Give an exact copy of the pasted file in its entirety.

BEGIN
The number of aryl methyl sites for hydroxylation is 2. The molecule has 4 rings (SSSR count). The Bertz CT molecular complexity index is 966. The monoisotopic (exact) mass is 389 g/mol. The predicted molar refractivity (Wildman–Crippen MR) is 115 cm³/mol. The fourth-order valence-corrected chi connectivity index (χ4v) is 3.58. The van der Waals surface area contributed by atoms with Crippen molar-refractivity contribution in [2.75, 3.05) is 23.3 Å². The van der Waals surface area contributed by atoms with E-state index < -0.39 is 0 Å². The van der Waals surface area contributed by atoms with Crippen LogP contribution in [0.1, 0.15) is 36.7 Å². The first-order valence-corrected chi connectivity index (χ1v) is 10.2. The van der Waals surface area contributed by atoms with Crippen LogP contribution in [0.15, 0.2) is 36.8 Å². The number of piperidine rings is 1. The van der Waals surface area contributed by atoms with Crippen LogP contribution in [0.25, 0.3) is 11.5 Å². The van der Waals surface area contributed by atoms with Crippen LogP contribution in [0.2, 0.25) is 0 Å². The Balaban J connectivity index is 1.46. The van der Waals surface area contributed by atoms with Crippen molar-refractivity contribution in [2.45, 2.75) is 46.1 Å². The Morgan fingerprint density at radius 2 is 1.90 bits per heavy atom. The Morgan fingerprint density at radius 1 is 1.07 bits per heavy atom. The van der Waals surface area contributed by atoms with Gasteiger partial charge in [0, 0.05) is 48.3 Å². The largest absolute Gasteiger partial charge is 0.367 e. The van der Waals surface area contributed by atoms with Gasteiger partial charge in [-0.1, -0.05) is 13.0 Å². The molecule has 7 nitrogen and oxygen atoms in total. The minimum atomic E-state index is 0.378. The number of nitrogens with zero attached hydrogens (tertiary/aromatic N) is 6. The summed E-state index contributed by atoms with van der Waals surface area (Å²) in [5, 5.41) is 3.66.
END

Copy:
The number of aryl methyl sites for hydroxylation is 2. The molecule has 4 rings (SSSR count). The Bertz CT molecular complexity index is 966. The monoisotopic (exact) mass is 389 g/mol. The predicted molar refractivity (Wildman–Crippen MR) is 115 cm³/mol. The fourth-order valence-corrected chi connectivity index (χ4v) is 3.58. The van der Waals surface area contributed by atoms with Crippen molar-refractivity contribution in [2.75, 3.05) is 23.3 Å². The van der Waals surface area contributed by atoms with E-state index < -0.39 is 0 Å². The van der Waals surface area contributed by atoms with Crippen LogP contribution in [0.1, 0.15) is 36.7 Å². The first-order valence-corrected chi connectivity index (χ1v) is 10.2. The van der Waals surface area contributed by atoms with Crippen LogP contribution in [0.15, 0.2) is 36.8 Å². The number of piperidine rings is 1. The van der Waals surface area contributed by atoms with Crippen LogP contribution in [0.25, 0.3) is 11.5 Å². The van der Waals surface area contributed by atoms with Crippen LogP contribution in [0.2, 0.25) is 0 Å². The Balaban J connectivity index is 1.46. The van der Waals surface area contributed by atoms with Crippen molar-refractivity contribution in [2.45, 2.75) is 46.1 Å². The Morgan fingerprint density at radius 2 is 1.90 bits per heavy atom. The Morgan fingerprint density at radius 1 is 1.07 bits per heavy atom. The van der Waals surface area contributed by atoms with Gasteiger partial charge in [0, 0.05) is 48.3 Å². The largest absolute Gasteiger partial charge is 0.367 e. The van der Waals surface area contributed by atoms with Gasteiger partial charge in [-0.1, -0.05) is 13.0 Å². The molecule has 7 nitrogen and oxygen atoms in total. The minimum atomic E-state index is 0.378. The number of nitrogens with zero attached hydrogens (tertiary/aromatic N) is 6. The summed E-state index contributed by atoms with van der Waals surface area (Å²) in [5, 5.41) is 3.66.